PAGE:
Suburban songwriters: Talking with Frontier Ruckus

Dec 3, 2014 at 8:27 pm
Suburban songwriters: Talking with Frontier Ruckus

Growing up in suburban Detroit, Frontier Ruckus has always brought a sense of its roots into its music. But, the new record, “Sitcom Afterlife,” takes on a slightly different tone. It comes from a more personal and specific situation in the primary songwriter’s life. LEO spoke with Matthew Milia about the new record, Detroit and our mutual respect for poet Diane Wakowski, who was one of Milia’s instructors while he was a student at the University of Michigan. 


LEO: Let’s talk about the new album, “Sitcom Afterlife.” Are you releasing it at each show?

Matthew Milia: Yeah, this whole tour is kind of a release tour for the album. We’re playing a lot of new material. The new songs on the album are really geared for the live experience — shorter songs and really upbeat. The few shows we’ve played so far have been exhilarating.

LEO: The songs are more upbeat?

MM: Our previous albums have been very location-based and kind of chronicling the landscape from which we come, especially the suburban landscape. This album is a little more specific, much more like a break-up album. It’s a shorter album that very much pertains to a specific situation. It handles a lot of the kind of dark or sad time in my life.

LEO: How did the banjo and bluegrass enter your music?

MM: I definitely think our earliest stuff started off more bluegrass-y. The banjo has always been elemental to our DNA. Davy Jones started playing banjo when he was a little boy because his dad was from Georgia. He just happened to be this really weird kid from Michigan who played the banjo really well.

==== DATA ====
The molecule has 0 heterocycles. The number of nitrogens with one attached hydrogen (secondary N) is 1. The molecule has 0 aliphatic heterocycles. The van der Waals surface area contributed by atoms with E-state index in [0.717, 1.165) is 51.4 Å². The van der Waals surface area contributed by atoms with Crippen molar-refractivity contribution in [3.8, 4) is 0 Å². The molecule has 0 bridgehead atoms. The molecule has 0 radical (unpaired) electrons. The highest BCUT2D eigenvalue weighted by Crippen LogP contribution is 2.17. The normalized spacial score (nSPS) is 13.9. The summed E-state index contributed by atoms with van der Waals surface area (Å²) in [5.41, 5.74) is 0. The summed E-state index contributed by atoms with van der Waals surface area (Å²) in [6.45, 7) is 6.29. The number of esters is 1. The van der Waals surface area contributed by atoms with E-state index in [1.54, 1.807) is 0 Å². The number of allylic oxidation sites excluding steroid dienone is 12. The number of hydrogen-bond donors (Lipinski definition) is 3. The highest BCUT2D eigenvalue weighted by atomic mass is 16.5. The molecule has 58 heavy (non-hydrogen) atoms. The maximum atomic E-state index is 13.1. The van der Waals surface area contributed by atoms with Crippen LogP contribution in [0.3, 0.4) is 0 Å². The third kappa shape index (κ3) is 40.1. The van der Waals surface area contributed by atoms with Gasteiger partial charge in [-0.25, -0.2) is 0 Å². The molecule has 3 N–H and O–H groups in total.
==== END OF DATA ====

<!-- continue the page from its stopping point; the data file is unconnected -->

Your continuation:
LEO: How was it studying under Poet Diane Wakowski and how did that translate into your songwriting?

MM: It’s probably one of the single most influential facets of my lyricism and the way that I approach language. Putting a premium on really strong images and the structure of a song — having a catalog of images led to some kind of revelation at the end. It was a very profound influence for me to pair such deliberate language with the music. The lyrics are the most important thing to me as the songwriter. We still stay in touch.

LEO:What is best in life?

MM: Coffee in the morning, a crossword puzzle. Doing what you love to do everyday and not compromising what you enjoy to do because of external factors. The little things — coffee 5 times a day, always have a book going and always have a 90’s sitcom going.

LEO: What book are you reading now?

MM: I’m currently reading “The Sun Also Rises” by Hemingway. It seems like if you haven’t read him, especially if you’re an English Major, people are going to get upset with you.  I’ll forever be crossing things off that list. 

LEO: What 90’s sitcom?

MM: I’ve recently just watched all of “Boston Common,” which is a short-lived, very abruptly cut off sitcom from the 90s that is only available in very poor quality on YouTube. It’s about this brother and sister who are from West Virginia that go up to Boston because the girl is going to college and her brother just kind of hangs around and hijinks ensue.

LEO: How does Detroit and the economic climate there affect your music?

MM: I maintain that I’m a suburban songwriter because that’s where I’ve spent the bulk of my existence. I’ve only lived in urban Detroit for the past two years. I’m doing that because I want to experience and want to be a part of the return. In my art, I’m trying to stick with things that I really know about. One of the things we try to convey is that urban Detroit and suburban Detroit are very much interconnected and their survival is codependent, so the more that people realize that it’s one overarching condition, the more one side can help the other, the better off everyone will be.

Frontier Ruckus 

Thursday, Dec. 4


2100 S. Preston St.

$8-$10; 8 p.m.